How Green Burials Work and How They Help the Environment

Anyone dying to save the environment can opt for a sustainable burial by forgoing three common conventional practices.

What happens after we die? Green burials bring a whole new perspective to the timeless philosophical question. An increasingly popular way to protect the environment in the afterlife, green burials are designed to have minimal environmental impact by using biodegradable materials and forgoing chemical preservatives.

At the most fundamental level, a green burial requires biodegradable caskets, containers, shrouds or urns and eliminates grave liners, concrete vaults and embalming chemicals. The latter conventional burial practices are bad for the environment because they contaminate the earth with non-biodegradable materials and toxins, according to experts.

“If you took all of the materials for all the internments over the course of a year in the United States, it would be the equivalent of two Golden Gate bridges every single year,” CEO of Mount Auburn Cemetery Matthew Stephens said.

Mount Auburn Cemetery, a historic cemetery in Cambridge, Massachusetts, is part of a national movement in the death care industry to adopt more environmentally-conscious practices. It is one of hundreds of cemeteries across the country certified by the Green Burial Council, a non-profit that advocates for “environmentally sustainable, natural death care.”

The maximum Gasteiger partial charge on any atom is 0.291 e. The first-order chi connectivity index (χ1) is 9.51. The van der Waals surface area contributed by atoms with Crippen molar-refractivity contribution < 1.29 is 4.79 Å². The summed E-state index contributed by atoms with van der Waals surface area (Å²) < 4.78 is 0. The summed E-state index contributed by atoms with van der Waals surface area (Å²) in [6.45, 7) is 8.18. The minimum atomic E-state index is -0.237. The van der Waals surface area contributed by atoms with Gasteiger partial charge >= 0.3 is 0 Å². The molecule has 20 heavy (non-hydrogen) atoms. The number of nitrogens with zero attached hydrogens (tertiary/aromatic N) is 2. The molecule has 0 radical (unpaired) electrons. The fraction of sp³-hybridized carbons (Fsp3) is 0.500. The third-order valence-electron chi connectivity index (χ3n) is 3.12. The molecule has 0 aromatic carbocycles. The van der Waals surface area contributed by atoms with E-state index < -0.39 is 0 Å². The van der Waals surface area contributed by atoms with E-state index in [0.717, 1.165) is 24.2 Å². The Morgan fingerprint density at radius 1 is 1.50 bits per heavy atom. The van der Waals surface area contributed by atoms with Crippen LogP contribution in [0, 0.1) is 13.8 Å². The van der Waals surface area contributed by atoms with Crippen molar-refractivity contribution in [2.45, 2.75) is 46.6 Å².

Mount Auburn Cemetery began seeing a significant increase in interest after Nate Fisher, a character in the HBO Series Six Feet Under, was given a natural burial in 2005.

“People started coming to us inquiring if it would be something we would consider,” Mount Auburn Vice President Bree Harvey said. “There are people who feel very strongly about leaving as little impact as they possibly can on the planet.”

Though legal in all 50 states, green burials are not offered at all cemeteries and are often accompanied by local restrictions. Some organizations are pushing to expand access, including Green Burial Massachusetts, Inc., a nonprofit that is working to create the first green cemetery open to all in the Bay State.

“The idea that we are part of the Earth means that our body has been designed to decompose. We are part of nature. We are not separated from nature,” said Candace Currie, clerk for Green Burial Massachusetts, Inc. “That's one of the major tenants of green burial and what makes us part of the living, dying and rebirth cycle.”

What makes a green burial green?

Many common practices for conventional burials were implemented to delay body decomposition and maintain cemetery grounds, according to industry experts. The three main components of conventional burials that damage the environment — chemical embalming, conventional caskets and grave liners — are eliminated with green burials.

“Green burials are also known as natural burials,” Currie said. “It's basically ensuring that everything going into the ground for the burial is biodegradable — it will decompose naturally.”

Bodies are typically embalmed between 24 and 48 hours after death for conventional burials. The preservative fluid is usually comprised of the carcinogenic chemical formaldehyde.